(3) For authorisations of undertakings falling in Class IV, the Authority shall consult a panel of national experts (or reference to an existing panel). (Further provisions on the composition, the setting-up and the functioning of the panel, if necessary.)

(4) For authorisations of undertakings falling in Class V, the Authority shall consult a panel of international experts (or reference to an existing panel). (Further provisions on the composition, the setting-up and the functioning of the panel, if necessary.)

(5) Authorisations may be limited in time or be subject to conditions.

(6) The Authority may consult other jurisdictions, whether affected or not, prior or after issuing authorisations. It shall inform other possibly affected jurisdictions on its authorisations.

(7) Authorisations may be prolonged in the same procedure as for initial applications. [However, the Authority may abstain from a new panel consultation if … (no new facts / no new insights to be expected …).]

(8) Authorisations may be revoked with effect from the beginning in the following cases:

– The operator knew from the beginning of facts that would have hindered the authorisation, but did not refer to these facts in his application.

– The operator exerted pressure or used illegal means to obtain the authorisation.

– The operator infringed the penal code in connection with the undertaking and the infringement is directly or indirectly linked to the risk of the undertaking or the authorisation procedure.

(9) Authorisations may be revoked with effect from the date of [the revoking decision] [the revoking decision becoming effective] in the following cases:

– New scientific findings create the need to re-assess the risks linked to the undertakings in question.

– The Authority comes to know facts that would have hindered the Authority to authorise the undertaking if the Authority had known them prior to the authorisation.

Article 7 – Protection of [animals] [and] [of nature] / Respect of other applicable law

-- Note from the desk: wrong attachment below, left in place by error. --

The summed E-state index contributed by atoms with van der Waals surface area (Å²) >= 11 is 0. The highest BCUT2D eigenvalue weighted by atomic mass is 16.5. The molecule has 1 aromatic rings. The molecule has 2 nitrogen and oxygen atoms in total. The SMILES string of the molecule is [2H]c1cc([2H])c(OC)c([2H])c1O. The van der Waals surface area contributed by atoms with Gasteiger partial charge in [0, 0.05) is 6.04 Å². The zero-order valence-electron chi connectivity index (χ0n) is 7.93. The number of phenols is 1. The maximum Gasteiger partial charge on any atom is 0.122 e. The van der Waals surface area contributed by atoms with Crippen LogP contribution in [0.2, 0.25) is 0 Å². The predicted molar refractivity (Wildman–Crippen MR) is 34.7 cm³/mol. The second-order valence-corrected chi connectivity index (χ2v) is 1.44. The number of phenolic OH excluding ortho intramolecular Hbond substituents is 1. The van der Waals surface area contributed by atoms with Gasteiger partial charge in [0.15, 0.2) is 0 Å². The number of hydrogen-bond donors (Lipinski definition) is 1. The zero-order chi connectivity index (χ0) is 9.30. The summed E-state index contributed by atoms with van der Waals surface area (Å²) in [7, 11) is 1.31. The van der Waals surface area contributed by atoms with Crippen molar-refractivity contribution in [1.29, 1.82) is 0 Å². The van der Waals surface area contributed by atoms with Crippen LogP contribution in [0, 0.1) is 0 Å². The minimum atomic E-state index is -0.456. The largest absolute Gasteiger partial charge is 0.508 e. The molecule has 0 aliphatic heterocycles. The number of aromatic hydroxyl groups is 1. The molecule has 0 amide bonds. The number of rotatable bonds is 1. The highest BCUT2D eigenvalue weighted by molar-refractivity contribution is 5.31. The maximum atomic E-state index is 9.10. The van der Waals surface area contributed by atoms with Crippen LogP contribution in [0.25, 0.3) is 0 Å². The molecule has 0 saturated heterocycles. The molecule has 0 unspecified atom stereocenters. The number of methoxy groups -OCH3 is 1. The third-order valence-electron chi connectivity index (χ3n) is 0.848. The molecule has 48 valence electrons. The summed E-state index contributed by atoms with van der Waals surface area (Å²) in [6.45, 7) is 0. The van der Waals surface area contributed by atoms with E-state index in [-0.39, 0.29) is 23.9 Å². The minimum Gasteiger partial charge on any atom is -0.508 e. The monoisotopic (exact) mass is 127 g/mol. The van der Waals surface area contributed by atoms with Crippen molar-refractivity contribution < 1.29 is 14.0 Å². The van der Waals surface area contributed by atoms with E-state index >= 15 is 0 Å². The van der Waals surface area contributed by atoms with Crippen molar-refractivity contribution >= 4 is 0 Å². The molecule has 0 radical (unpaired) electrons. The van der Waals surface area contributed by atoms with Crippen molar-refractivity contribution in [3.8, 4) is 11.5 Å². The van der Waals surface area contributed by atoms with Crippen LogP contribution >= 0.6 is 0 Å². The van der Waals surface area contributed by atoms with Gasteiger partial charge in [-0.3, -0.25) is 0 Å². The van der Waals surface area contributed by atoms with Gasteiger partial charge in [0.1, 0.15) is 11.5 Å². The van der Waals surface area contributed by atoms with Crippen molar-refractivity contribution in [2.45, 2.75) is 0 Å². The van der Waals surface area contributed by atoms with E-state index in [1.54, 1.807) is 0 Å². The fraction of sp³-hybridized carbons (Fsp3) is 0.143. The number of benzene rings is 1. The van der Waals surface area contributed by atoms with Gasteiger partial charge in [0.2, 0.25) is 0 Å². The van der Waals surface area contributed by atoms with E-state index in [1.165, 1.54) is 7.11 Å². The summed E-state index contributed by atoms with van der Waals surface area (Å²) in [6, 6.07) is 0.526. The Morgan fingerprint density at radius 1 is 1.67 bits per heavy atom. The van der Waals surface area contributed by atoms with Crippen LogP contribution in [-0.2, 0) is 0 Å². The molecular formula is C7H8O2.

(1) In order to protect [animals] [and] [the nature], the Authority may refuse to authorise or ban individual research or technology undertakings by administrative decision. It may for the same reason also generally ban certain types of research or technology undertakings in the procedure set-out in … (procedure for administrative regulation).18

(2) The Authority may also refuse to authorise or ban individual research or technology undertakings when there are reasons to believe that the undertakings infringe other applicable law.19

Article 7 – Temporary ban of undertakings awaiting classification20

Pending the classification of new types of research or technology undertakings, the Authority may temporarily refuse to authorise or ban these undertakings or subject them to conditions or time-limitations.

Article 8 – General empowerments of the Authority

(1) The Authority has the following empowerments:

a) to request information and all types of internal documents, including commercial documents, from operators or natural or legal persons supposed to be operators21;

b) to cooperate with their peers and scientific institutions inside or outside of … (jurisdiction) and to exchange information and documents on the operators and their undertakings if they can formally or informally ensure confidential treatment;

c) to temporarily stop an undertaking or subject it to conditions in view of further investigating the related risks;

d) to definitively or temporarily stop an undertaking or subject it to conditions or time-limitations if any of the generally applicable obligations set-out in this Regulation are not fulfilled;

e) to enforce temporary or definitive stops or other measures mentioned in c) and d) by any measures including the sealing of facilities, confiscation or destruction of data or objects;22

f) [in cases of extremely high risks23,] to supervise electronic and telecommunication of operators;

g) [in cases of extremely high risks or in cases of conscious or of evident non-compliance with obligations set-out in this Regulation or in cases of criminal activities] to confiscate or transfer patent rights linked to the undertaking and to request the registration of these rights in view of subsequently confiscating or transferring them;

h) to take measures similar to those permitted by letters a) to g) above against planned undertakings when there is either complete uncertainty regarding the risks triggered by the research project or if, based on first evidence or findings regarding similar research projects, it is not completely unlikely that the undertaking will trigger [major] risks;

i) to communicate its decisions to peers, to third parties and, if useful / necessary to prevent further risks or damage, to the general public, all in or outside of … (jurisdiction);24

(2) All the empowerments shall be used with full respect of the principle of proportionality.

(3) Decisions shall be reasoned and point-out the legal remedies.

Article 9 – General obligations of the Authority

The Authority shall:

– investigate potentially risky undertakings;25

– make available at least … full-time equivalences for the investigation and authorisation of undertakings;26

– ensure by internal procedures that all staff is independent, has no conflict of interest with the undertakings for which s/he is in charge;

– refuse all financial or other support from operators in charge of undertakings falling under this Regulation or legal entities which are mother, daughter or sister entities of operators;